Would you like to see a picture there if you were searching for your post?

Compress Images

Most of the time, image files are much larger than they need to be.

The problem with high-resolution images is that they are usually large files that slow your page speed dramatically.

I’ve seen some sites get outranked only because their page loaded slowly.

Luckily, you can compress images using tools like Optimizilla, Kraken.io or TinyJPG are all great.

I compress all of my images, and anyone wanting to rank on Google should do the same.

Triple Edit your Content

Nothing is worse than checking up on a page you’ve had up for a couple of months, just to see a mistake or grammatical error at the top of your post.

Make sure you proofread not once, not twice, but three times!

First, I read my new post silently to myself, another time using a text to speech tool, and a third time to myself out loud.

This might sound excessive, but I see it as an investment to produce the best content possible.

A second pair of eyes to read over your work always helps as well. I’ve had someone catch things that I had glossed over multiple times.

I also use Grammarly.

The premium version makes you sound like a pro, but if you’d rather not spend the cash, the free basic version still catches more errors than your average spell-checker.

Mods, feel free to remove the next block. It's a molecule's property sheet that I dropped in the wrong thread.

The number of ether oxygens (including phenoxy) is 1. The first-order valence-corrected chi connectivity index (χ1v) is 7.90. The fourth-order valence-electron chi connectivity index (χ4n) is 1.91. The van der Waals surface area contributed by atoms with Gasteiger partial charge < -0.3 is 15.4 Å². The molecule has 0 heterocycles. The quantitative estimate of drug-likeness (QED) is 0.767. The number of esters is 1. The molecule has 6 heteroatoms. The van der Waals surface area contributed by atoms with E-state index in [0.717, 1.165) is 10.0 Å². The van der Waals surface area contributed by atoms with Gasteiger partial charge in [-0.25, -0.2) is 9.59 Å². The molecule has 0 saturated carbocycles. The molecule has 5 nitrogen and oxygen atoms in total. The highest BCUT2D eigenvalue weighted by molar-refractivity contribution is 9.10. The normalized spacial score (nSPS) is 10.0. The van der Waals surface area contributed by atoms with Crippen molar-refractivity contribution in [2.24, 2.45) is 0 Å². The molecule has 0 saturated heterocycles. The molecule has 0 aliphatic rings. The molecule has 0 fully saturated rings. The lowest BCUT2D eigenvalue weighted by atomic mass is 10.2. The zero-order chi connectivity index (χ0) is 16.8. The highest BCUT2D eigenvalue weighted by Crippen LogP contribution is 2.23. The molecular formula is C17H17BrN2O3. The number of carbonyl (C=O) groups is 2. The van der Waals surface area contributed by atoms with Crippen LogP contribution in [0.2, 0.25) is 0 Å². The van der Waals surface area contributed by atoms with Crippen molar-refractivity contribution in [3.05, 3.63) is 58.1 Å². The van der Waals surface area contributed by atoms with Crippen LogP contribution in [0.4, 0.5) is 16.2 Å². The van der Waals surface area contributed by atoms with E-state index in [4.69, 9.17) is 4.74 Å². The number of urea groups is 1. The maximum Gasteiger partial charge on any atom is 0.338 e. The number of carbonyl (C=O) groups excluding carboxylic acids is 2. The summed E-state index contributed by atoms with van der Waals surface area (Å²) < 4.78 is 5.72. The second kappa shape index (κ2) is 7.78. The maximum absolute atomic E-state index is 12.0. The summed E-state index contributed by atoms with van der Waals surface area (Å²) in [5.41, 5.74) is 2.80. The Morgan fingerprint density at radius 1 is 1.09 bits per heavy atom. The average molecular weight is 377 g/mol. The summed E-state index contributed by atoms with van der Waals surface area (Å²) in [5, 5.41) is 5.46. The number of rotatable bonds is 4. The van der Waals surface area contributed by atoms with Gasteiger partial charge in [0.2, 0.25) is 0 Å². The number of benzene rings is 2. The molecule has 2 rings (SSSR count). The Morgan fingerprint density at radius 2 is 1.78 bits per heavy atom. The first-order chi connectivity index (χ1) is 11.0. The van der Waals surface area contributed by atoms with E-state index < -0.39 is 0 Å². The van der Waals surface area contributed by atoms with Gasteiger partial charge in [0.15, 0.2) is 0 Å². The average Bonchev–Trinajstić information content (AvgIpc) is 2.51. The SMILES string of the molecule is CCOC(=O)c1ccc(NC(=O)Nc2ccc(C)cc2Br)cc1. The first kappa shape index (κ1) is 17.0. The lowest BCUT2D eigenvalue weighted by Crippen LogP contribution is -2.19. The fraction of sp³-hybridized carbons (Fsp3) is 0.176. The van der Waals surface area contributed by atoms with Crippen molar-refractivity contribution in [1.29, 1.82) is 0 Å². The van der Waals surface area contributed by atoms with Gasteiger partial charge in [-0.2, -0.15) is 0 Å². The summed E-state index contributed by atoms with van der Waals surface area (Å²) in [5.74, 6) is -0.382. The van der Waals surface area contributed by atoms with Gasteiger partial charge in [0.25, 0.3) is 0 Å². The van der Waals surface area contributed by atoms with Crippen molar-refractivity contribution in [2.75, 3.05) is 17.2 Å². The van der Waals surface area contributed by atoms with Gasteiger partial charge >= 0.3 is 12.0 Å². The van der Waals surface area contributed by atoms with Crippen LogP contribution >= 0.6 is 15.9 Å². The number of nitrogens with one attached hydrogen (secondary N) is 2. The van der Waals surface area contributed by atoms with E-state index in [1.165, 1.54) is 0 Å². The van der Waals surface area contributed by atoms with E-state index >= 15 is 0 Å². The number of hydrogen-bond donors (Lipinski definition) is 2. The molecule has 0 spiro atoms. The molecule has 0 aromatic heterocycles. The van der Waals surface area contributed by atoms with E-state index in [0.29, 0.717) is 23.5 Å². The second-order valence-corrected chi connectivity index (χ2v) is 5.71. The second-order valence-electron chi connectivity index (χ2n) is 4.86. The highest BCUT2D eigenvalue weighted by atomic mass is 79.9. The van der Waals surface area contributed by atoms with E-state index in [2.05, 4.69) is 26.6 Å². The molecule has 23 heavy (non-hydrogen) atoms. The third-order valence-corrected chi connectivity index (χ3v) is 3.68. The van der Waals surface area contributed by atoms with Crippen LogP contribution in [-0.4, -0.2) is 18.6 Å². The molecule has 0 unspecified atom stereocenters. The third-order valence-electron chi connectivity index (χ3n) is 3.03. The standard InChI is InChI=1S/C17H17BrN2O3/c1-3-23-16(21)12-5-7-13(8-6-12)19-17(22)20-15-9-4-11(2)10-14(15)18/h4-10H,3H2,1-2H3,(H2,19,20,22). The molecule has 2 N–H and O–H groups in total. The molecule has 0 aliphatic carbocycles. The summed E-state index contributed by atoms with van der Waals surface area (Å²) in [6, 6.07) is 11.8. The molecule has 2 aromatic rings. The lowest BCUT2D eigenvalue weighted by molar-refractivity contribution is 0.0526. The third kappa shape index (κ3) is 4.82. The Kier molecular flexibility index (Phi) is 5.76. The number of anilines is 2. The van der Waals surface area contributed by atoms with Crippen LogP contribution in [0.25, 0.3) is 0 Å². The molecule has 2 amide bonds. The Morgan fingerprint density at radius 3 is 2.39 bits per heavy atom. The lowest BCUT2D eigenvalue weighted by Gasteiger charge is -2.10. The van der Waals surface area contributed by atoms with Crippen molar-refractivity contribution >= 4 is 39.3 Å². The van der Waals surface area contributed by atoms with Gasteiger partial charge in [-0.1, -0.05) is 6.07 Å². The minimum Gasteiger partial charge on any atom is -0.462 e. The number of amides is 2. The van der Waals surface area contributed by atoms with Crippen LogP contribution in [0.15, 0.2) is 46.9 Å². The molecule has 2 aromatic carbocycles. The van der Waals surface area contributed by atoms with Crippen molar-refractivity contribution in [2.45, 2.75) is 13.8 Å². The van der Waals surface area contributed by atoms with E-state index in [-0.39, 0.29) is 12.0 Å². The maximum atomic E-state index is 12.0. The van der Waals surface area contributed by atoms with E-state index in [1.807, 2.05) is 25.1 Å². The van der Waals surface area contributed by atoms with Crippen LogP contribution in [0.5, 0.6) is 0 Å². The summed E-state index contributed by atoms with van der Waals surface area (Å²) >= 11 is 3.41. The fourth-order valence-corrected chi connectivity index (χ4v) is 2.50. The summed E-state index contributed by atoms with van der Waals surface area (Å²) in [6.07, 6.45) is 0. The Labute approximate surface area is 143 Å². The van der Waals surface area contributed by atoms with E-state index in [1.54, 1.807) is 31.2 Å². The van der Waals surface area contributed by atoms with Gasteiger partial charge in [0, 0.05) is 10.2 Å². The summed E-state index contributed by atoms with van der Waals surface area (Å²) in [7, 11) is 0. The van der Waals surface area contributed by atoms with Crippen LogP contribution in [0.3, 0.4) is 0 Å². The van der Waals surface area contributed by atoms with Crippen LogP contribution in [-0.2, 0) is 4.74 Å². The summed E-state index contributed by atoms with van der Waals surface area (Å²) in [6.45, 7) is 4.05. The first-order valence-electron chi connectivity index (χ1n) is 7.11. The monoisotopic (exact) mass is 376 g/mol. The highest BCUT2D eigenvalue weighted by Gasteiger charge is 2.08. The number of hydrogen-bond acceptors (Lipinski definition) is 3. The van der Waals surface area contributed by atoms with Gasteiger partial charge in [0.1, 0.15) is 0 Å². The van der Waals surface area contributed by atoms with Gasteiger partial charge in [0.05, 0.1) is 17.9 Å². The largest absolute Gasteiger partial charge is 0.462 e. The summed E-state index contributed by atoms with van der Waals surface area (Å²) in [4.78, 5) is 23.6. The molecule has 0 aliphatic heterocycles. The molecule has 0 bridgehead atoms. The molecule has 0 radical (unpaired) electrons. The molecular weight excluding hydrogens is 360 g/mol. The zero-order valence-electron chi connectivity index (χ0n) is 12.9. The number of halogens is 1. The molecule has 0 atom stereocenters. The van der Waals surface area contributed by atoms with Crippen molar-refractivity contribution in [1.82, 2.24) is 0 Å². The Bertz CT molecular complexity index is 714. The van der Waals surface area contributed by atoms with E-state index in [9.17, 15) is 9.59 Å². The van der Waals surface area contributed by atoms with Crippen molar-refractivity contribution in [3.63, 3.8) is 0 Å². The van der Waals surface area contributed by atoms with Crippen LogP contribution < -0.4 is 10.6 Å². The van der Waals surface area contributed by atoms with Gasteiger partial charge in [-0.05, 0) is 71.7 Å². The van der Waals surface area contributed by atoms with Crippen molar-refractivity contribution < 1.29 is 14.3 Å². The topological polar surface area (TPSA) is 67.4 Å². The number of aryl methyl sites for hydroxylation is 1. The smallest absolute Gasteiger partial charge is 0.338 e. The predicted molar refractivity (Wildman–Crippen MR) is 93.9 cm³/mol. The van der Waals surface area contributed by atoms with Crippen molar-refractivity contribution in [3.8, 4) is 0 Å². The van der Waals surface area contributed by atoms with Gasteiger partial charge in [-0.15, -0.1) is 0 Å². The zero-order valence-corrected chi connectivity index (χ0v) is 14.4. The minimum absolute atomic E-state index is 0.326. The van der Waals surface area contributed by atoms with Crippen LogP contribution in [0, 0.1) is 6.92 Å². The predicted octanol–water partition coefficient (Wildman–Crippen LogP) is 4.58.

If you outsource your writing, Grammarly also has a plagiarism checker.

Once you have a few blogs posted, be sure to link to a couple of them in every other post, where it makes sense.

Linking from one page that gets tons of traffic to another brand-new page will help that new page rank in Google much faster. It passes authority, relevance, and even new visitors (if they click the link).

Ideally, you should have a web of pages in your site linking to each other. This distributes the authority across your site and can boost your rankings, as long as you internally link properly. Google likes to know you’re an authority on a certain topic, meaning their users will find a hub of great information related to their query.

The trick is making sure you keep your internal links relevant, but if you planned your content effectively beforehand, you should know exactly how you're going to internally link off the bat anyway.